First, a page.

My layman's understanding of QFT is that once a system is observed, any future observation will always yield the same result. Would this hold true if the original-and-only observer, without any physical recording other than human memory, and not communicated to any other person, died before any subsequent observation?
If the plot of the film was, "the spy sent the vital, world-saving data back to headquarters, encoded with a quantum key, only to be intercepted and viewed by the antagonist of the story; but the dashing hero catches and kills him before he could reveal what he learned, and the data arrives still encrypted back at HQ", what would the physicists be muttering to each other as they left the theater?
Or put another way, If I flip a coin into a box, observe it, then bury the box until after my death, does the coin exist in a "superimposed" state of heads/tails/on the edge until observed again, or will any future observation always be what I saw; or would it be that "superimposed" state but always resolve to the same answer? (apologies if I'm using terms incorrectly).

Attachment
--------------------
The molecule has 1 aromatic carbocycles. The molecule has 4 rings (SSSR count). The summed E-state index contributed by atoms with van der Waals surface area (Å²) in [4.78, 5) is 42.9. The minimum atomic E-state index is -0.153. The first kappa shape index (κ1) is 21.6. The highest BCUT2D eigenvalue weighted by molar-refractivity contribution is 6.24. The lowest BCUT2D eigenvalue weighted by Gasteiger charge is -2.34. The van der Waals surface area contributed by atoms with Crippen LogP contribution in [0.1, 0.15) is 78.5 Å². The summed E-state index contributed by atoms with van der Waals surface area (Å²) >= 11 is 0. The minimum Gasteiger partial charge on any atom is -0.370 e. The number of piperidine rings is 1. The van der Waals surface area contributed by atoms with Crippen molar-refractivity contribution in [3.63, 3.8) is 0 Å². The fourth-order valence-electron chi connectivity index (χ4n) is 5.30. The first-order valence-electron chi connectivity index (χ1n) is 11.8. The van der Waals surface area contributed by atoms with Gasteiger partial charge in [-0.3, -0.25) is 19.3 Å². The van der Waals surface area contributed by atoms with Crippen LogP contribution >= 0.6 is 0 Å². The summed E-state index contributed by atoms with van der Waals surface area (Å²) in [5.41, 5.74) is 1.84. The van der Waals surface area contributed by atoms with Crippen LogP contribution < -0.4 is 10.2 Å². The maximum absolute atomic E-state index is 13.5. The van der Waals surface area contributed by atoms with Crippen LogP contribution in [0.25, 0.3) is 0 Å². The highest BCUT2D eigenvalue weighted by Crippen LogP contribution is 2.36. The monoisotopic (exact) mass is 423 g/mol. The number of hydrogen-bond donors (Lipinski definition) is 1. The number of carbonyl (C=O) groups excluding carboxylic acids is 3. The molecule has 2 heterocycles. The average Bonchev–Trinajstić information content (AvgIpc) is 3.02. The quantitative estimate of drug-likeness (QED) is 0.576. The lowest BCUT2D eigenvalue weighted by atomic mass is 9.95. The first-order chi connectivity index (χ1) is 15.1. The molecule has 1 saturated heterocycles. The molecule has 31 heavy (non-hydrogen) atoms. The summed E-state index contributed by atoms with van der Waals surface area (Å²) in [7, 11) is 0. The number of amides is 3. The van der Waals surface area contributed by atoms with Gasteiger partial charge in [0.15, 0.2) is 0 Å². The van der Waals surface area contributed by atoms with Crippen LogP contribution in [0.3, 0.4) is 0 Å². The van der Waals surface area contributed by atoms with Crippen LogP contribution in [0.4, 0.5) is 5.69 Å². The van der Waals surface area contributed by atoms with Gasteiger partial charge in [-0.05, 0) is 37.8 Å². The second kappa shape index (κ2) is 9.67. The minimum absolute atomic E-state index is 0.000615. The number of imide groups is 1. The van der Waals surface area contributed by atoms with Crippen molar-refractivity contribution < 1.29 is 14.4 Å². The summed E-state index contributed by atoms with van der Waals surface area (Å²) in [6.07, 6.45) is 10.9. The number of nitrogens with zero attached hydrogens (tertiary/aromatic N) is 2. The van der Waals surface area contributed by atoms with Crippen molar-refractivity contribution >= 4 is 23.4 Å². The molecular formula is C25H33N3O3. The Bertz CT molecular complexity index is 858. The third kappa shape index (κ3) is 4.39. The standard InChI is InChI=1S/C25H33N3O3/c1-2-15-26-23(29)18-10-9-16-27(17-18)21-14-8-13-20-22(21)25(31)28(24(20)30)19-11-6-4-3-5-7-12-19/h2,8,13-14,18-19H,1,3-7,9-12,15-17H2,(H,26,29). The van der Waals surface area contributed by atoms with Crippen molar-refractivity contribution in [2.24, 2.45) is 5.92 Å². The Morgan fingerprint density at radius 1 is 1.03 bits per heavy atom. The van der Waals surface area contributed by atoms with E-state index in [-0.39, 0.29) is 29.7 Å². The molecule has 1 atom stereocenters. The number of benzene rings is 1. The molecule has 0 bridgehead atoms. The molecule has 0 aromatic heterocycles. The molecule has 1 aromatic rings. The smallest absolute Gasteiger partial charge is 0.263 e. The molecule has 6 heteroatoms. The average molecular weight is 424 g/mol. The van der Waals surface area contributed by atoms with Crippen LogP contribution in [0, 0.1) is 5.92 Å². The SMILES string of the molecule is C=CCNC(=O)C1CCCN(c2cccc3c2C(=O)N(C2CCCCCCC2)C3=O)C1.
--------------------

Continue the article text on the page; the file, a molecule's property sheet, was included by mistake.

My intuition says information is information, so even if lost to our access within decaying brain cells, HQ would know the data had been viewed, no matter the state of decomposition of the "person who did the measuring" but I've run into a road block in phrasing the questions to dive deeper down the rabbit hole.
What resources would one recommend --to a well-read layperson who has little trouble following most Royal Institute lectures, to give you an idea of my reading level --to further pursue this odd question?